ADLActivities of daily living, such as bathing, dressing, and toileting.
Assisted LivingAssisted Living is a senior living option that combines housing, supportive services, and health care, as needed. Individuals who choose assisted living enjoy an independent lifestyle with assistance customized to meet individual needs, and benefits that enrich their lives.
Assisted Living promotes independence and dignity for each resident and encourages the involvement of a resident’s family and friends. Staff is available to meet both scheduled and unscheduled needs. Communities typically offer dining, social activities and personal care services designed to meet the individual needs of each resident.
Caregiver or CNA
Refers to day-to-day caregivers in senior living settings who may aid with medications, dressing, dining, ambulating, etc. These are often certified professionals—Certified Nursing Aides.
Congregate HousingSimilar to independent living except that it usually provides convenience or supportive services like meals, housekeeping, and transportation in addition to rental housing.
Continuing Care Retirement Community (CCRC)A community that offers several levels of assistance, including independent living, assisted living and nursing home care. It is different from other housing and care options for seniors because it usually provides a written agreement or long-term contract between the resident (frequently lasting the term of the resident's lifetime) and the community, which offers a continuum of housing, services and health care system, commonly all on one campus or site.
Independent LivingResidential living setting for senior adults that may or may not provide hospitality or supportive services. Under this living arrangement, the senior adult leads an independent lifestyle that requires minimal or no extra assistance. Generally referred to as elderly housing in the government-subsidized environment, independent living also includes rental assisted or market rate apartments or cottages where residents usually have complete choice in whether to participate in the community's services or programs.
Medicare is a health insurance program for:
Part A Hospital Insurance - Most people don't pay a premium for Part A because they or a spouse already paid for it through their payroll taxes while working. Medicare Part A (Hospital Insurance) helps cover inpatient care in hospitals, including critical access hospitals, and skilled nursing facilities (not custodial or long-term care). It also helps cover hospice care and some home health care. Beneficiaries must meet certain conditions to get these benefits.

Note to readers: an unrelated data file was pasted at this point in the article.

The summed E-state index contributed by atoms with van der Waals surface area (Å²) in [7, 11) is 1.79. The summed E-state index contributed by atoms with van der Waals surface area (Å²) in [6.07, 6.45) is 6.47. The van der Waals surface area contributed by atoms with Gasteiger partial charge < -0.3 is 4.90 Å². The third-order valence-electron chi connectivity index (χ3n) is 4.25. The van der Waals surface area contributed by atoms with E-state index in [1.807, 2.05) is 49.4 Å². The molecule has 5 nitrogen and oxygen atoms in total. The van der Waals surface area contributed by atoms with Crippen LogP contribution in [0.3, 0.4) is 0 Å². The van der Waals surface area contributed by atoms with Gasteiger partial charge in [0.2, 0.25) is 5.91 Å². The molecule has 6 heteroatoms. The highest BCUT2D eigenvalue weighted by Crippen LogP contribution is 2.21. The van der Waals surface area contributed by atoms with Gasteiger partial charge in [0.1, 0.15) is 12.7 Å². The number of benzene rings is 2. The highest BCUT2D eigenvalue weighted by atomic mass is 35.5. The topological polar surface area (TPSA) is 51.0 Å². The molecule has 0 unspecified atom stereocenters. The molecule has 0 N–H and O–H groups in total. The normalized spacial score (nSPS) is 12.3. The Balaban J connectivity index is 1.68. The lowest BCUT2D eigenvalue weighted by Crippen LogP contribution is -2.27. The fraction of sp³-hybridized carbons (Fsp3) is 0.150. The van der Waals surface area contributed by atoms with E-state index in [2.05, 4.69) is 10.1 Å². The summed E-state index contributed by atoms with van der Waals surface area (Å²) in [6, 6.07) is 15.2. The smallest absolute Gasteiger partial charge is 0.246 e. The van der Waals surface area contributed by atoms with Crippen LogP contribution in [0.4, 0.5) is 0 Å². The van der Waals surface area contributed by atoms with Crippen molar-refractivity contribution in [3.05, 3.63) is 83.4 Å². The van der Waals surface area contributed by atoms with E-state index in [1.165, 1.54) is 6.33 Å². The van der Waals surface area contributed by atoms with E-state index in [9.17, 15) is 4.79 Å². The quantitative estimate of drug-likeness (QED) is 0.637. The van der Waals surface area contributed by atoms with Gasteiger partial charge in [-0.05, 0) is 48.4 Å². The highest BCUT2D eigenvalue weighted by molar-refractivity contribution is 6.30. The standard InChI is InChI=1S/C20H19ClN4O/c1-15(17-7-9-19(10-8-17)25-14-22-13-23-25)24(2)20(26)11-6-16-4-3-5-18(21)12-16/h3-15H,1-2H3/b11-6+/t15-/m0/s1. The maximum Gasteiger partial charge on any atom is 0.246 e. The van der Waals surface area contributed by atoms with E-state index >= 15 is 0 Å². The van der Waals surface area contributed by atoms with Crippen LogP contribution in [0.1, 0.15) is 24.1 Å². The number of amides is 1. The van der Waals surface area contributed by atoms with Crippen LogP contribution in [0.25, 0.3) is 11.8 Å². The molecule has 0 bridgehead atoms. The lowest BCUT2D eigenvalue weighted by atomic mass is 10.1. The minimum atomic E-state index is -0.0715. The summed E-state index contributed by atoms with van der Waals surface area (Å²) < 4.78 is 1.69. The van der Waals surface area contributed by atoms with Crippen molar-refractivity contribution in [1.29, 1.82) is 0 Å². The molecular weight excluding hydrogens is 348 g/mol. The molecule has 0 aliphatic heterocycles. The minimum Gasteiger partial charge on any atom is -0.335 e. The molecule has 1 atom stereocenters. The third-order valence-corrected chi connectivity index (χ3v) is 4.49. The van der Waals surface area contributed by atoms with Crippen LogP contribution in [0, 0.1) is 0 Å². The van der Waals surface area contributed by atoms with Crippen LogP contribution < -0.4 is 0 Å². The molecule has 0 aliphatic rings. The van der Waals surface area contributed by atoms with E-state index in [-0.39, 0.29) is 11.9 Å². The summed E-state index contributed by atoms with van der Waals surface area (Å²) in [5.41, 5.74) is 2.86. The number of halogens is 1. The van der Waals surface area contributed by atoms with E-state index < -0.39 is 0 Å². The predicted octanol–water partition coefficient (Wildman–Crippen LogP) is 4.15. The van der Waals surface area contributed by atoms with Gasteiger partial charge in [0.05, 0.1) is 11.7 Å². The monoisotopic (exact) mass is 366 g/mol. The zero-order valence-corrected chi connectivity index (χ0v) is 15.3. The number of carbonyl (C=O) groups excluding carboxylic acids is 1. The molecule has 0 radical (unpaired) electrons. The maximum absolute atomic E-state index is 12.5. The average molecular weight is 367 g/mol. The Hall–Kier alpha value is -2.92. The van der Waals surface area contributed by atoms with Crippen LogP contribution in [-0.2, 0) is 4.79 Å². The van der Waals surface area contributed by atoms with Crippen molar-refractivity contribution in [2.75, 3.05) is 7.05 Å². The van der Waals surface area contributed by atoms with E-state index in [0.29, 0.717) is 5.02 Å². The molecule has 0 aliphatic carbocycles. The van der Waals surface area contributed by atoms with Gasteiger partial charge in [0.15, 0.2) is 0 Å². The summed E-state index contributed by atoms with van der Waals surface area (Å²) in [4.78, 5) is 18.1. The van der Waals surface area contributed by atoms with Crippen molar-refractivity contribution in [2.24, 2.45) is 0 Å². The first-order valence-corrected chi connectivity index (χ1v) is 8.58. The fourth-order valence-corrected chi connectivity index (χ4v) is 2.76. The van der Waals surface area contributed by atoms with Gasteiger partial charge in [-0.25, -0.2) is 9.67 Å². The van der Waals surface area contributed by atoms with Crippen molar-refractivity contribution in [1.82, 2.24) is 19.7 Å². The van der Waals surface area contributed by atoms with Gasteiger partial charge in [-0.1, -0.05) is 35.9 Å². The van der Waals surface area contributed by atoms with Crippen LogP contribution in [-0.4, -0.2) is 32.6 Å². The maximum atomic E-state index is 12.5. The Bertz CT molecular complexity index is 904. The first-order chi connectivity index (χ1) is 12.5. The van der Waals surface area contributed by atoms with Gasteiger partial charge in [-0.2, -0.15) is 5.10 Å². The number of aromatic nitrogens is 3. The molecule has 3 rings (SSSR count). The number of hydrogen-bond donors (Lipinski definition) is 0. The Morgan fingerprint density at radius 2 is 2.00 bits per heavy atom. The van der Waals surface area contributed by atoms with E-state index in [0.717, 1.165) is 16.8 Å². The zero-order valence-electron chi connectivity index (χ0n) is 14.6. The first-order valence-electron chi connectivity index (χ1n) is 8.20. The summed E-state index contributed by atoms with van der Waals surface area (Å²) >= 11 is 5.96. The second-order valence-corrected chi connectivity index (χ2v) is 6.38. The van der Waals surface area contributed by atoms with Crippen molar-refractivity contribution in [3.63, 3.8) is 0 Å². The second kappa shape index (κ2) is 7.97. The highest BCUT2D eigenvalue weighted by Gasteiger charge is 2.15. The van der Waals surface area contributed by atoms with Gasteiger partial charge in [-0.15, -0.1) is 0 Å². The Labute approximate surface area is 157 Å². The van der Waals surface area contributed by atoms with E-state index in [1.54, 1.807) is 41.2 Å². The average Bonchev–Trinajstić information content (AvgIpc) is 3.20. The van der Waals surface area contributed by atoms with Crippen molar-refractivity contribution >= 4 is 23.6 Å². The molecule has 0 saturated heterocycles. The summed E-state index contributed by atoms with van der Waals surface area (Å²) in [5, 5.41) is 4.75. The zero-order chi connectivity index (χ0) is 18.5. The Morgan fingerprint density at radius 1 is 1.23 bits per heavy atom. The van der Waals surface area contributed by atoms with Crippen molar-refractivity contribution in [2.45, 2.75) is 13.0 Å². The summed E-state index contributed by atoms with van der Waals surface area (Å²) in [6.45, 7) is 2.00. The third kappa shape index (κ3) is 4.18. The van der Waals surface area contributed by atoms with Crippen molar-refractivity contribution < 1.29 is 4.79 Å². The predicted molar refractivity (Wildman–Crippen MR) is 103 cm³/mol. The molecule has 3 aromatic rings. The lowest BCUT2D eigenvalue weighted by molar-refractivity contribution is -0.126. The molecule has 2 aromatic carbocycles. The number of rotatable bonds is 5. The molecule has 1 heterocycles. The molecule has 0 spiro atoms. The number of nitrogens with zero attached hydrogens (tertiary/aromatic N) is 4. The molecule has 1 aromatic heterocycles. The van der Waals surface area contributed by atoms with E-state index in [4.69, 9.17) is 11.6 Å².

Part B Medical Insurance - Most people pay a monthly premium for Part B. Medicare Part B (Medical Insurance) helps cover doctors' services and outpatient care. It also covers some other medical services that Part A doesn't cover, such as some of the services of physical and occupational therapists, and some home health care. Part B helps pay for these covered services and supplies when they are medically necessary.
Medicare D - Prescription Drug Coverage - Most people will pay a monthly premium for this coverage. Since January 1, 2006, new Medicare prescription drug coverage has been available to everyone with Medicare. Everyone with Medicare can get this coverage that may help lower prescription drug costs and help protect against higher costs in the future. Medicare Prescription Drug Coverage is insurance. Private companies provide the coverage. Beneficiaries choose the drug plan and pay a monthly premium. Like other insurance, if a beneficiary decides not to enroll in a drug plan when they are first eligible, they may pay a penalty if they choose to join later.
Nursing HomeNursing Homes are medical care options that provide nursing or convalescent care for three or more persons unrelated to the licensee. A nursing home provides care of chronic conditions or short term convalescent or rehabilitative care, for which medical and nursing care are indicated. Some residents are admitted for short stays of convalescent or rehabilitative care following hospitalization. In addition to licensure, nursing homes that wish to receive Medicare and Medicaid reimbursement must be certified in accordance with federal law. Beyond licensure and certification requirements, nursing homes must also honor the federal Nursing Home Patient’s Bill of Rights. These rights are designed to promote and protect the well-being of nursing home residents.
Funding options for nursing home care include: private funding, long-term care insurance, Medicare, and in large part Medicaid. Paying for nursing home care is a major concern for many families as well as the government. Historically, Medicaid has paid for about half of the total cost of nursing home care, with Medicare and private long-term care insurance paying but a fraction of the cost. Concerned about the growth of the Medicaid program, there is interest in identifying and supporting ways for individuals and families to accept greater financial responsibility for the cost of nursing home care.
Special Care Units (SCUs)
Assisted Living communities for individuals with Alzheimer’s disease or related dementia are often referred to as “Special Care Units (SCUs).” Often housed in a special wing with additional security, cueing devices and other specific architectural features these areas are state licensed and provide programming specific to the population being served. SCUs are staffed with individuals who are specifically trained to work with individuals who have some form of dementia. SCUs can differ in the level of care they provide along the continuum of the disease. For instance, some assisted living communities will accept individuals with Alzheimer’s or related dementia through the entire disease process whereas other will only accept individuals who are in the early stage of the disease.